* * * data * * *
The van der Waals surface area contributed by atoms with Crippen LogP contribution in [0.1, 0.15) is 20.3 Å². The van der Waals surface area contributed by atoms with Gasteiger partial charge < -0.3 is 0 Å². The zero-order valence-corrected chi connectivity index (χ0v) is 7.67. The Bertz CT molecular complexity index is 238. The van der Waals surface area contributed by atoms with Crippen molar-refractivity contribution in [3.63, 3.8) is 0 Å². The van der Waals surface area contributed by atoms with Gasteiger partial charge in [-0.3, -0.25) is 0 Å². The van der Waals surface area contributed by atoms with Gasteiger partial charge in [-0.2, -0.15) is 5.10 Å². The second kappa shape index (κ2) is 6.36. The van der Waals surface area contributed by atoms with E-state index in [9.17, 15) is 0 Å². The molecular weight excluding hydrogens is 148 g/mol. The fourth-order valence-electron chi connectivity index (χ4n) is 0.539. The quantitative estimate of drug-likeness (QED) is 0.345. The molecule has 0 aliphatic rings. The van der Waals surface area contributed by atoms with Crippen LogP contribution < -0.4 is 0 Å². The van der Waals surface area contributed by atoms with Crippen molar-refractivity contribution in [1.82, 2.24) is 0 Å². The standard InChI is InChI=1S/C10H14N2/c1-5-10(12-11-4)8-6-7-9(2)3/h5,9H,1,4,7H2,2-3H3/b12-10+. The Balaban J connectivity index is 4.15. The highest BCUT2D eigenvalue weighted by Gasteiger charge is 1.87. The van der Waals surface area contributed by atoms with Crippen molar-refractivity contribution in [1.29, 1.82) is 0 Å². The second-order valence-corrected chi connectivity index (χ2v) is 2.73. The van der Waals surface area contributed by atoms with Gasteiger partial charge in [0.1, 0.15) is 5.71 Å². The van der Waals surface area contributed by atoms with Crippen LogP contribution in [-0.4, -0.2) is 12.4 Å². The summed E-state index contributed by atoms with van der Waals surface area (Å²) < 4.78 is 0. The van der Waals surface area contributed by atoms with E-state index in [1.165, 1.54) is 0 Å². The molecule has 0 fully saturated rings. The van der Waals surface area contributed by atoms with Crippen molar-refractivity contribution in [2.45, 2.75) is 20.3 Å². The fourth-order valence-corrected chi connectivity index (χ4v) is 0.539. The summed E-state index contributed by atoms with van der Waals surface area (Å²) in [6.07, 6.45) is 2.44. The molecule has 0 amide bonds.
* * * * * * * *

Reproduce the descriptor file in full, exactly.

The van der Waals surface area contributed by atoms with Crippen LogP contribution in [0.1, 0.15) is 20.3 Å². The van der Waals surface area contributed by atoms with Gasteiger partial charge < -0.3 is 0 Å². The zero-order valence-corrected chi connectivity index (χ0v) is 7.67. The Bertz CT molecular complexity index is 238. The van der Waals surface area contributed by atoms with Crippen molar-refractivity contribution in [3.63, 3.8) is 0 Å². The van der Waals surface area contributed by atoms with Gasteiger partial charge in [-0.3, -0.25) is 0 Å². The van der Waals surface area contributed by atoms with Gasteiger partial charge in [-0.2, -0.15) is 5.10 Å². The second kappa shape index (κ2) is 6.36. The van der Waals surface area contributed by atoms with E-state index in [9.17, 15) is 0 Å². The molecular weight excluding hydrogens is 148 g/mol. The fourth-order valence-electron chi connectivity index (χ4n) is 0.539. The quantitative estimate of drug-likeness (QED) is 0.345. The molecule has 0 aliphatic rings. The van der Waals surface area contributed by atoms with Crippen LogP contribution < -0.4 is 0 Å². The van der Waals surface area contributed by atoms with Crippen molar-refractivity contribution in [1.82, 2.24) is 0 Å². The standard InChI is InChI=1S/C10H14N2/c1-5-10(12-11-4)8-6-7-9(2)3/h5,9H,1,4,7H2,2-3H3/b12-10+. The Balaban J connectivity index is 4.15. The highest BCUT2D eigenvalue weighted by Gasteiger charge is 1.87. The van der Waals surface area contributed by atoms with Crippen molar-refractivity contribution in [1.29, 1.82) is 0 Å². The second-order valence-corrected chi connectivity index (χ2v) is 2.73. The van der Waals surface area contributed by atoms with Gasteiger partial charge in [0.1, 0.15) is 5.71 Å². The van der Waals surface area contributed by atoms with Crippen LogP contribution in [-0.4, -0.2) is 12.4 Å². The summed E-state index contributed by atoms with van der Waals surface area (Å²) < 4.78 is 0. The van der Waals surface area contributed by atoms with E-state index in [1.165, 1.54) is 0 Å². The molecule has 0 fully saturated rings. The van der Waals surface area contributed by atoms with Crippen molar-refractivity contribution in [2.45, 2.75) is 20.3 Å². The fourth-order valence-corrected chi connectivity index (χ4v) is 0.539. The summed E-state index contributed by atoms with van der Waals surface area (Å²) in [6.07, 6.45) is 2.44. The molecule has 0 amide bonds.